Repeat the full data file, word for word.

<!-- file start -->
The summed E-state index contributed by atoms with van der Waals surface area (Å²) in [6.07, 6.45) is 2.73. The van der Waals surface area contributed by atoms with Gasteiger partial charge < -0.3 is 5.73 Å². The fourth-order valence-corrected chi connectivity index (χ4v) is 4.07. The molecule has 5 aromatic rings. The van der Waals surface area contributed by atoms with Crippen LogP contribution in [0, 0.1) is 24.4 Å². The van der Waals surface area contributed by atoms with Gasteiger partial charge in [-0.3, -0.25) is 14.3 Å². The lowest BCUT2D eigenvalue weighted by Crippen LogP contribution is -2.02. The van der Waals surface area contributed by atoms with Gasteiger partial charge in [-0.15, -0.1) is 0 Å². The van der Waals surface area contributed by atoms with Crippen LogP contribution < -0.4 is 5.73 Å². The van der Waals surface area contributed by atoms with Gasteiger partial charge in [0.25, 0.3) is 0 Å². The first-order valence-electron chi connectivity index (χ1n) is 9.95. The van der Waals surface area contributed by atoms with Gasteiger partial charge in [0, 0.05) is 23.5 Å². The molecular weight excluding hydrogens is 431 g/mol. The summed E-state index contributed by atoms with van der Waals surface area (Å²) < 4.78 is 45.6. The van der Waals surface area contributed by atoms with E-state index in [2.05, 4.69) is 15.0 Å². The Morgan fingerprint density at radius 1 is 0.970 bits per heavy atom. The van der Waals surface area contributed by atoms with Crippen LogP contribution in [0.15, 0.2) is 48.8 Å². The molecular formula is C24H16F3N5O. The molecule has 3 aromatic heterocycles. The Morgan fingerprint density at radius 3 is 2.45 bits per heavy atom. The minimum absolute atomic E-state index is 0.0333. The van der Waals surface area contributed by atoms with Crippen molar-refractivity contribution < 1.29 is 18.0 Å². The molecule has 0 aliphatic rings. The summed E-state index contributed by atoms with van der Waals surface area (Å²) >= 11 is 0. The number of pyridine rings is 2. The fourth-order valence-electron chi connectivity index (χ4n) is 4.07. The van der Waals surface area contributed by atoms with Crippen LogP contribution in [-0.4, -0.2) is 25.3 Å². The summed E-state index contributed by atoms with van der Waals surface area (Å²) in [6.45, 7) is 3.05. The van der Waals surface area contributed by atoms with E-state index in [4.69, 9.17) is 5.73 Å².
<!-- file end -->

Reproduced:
The summed E-state index contributed by atoms with van der Waals surface area (Å²) in [6.07, 6.45) is 2.73. The van der Waals surface area contributed by atoms with Gasteiger partial charge < -0.3 is 5.73 Å². The fourth-order valence-corrected chi connectivity index (χ4v) is 4.07. The molecule has 5 aromatic rings. The van der Waals surface area contributed by atoms with Crippen LogP contribution in [0, 0.1) is 24.4 Å². The van der Waals surface area contributed by atoms with Gasteiger partial charge in [-0.3, -0.25) is 14.3 Å². The lowest BCUT2D eigenvalue weighted by Crippen LogP contribution is -2.02. The van der Waals surface area contributed by atoms with Gasteiger partial charge in [-0.15, -0.1) is 0 Å². The van der Waals surface area contributed by atoms with Crippen LogP contribution < -0.4 is 5.73 Å². The van der Waals surface area contributed by atoms with Gasteiger partial charge in [0.25, 0.3) is 0 Å². The first-order valence-electron chi connectivity index (χ1n) is 9.95. The van der Waals surface area contributed by atoms with Gasteiger partial charge in [0, 0.05) is 23.5 Å². The molecular weight excluding hydrogens is 431 g/mol. The summed E-state index contributed by atoms with van der Waals surface area (Å²) < 4.78 is 45.6. The van der Waals surface area contributed by atoms with E-state index in [2.05, 4.69) is 15.0 Å². The Morgan fingerprint density at radius 1 is 0.970 bits per heavy atom. The van der Waals surface area contributed by atoms with Crippen LogP contribution in [0.15, 0.2) is 48.8 Å². The molecular formula is C24H16F3N5O. The molecule has 3 aromatic heterocycles. The Morgan fingerprint density at radius 3 is 2.45 bits per heavy atom. The minimum absolute atomic E-state index is 0.0333. The van der Waals surface area contributed by atoms with Crippen molar-refractivity contribution < 1.29 is 18.0 Å². The molecule has 0 aliphatic rings. The summed E-state index contributed by atoms with van der Waals surface area (Å²) >= 11 is 0. The number of pyridine rings is 2. The fourth-order valence-electron chi connectivity index (χ4n) is 4.07. The van der Waals surface area contributed by atoms with Crippen LogP contribution in [-0.4, -0.2) is 25.3 Å². The summed E-state index contributed by atoms with van der Waals surface area (Å²) in [6.45, 7) is 3.05. The van der Waals surface area contributed by atoms with E-state index in [4.69, 9.17) is 5.73 Å².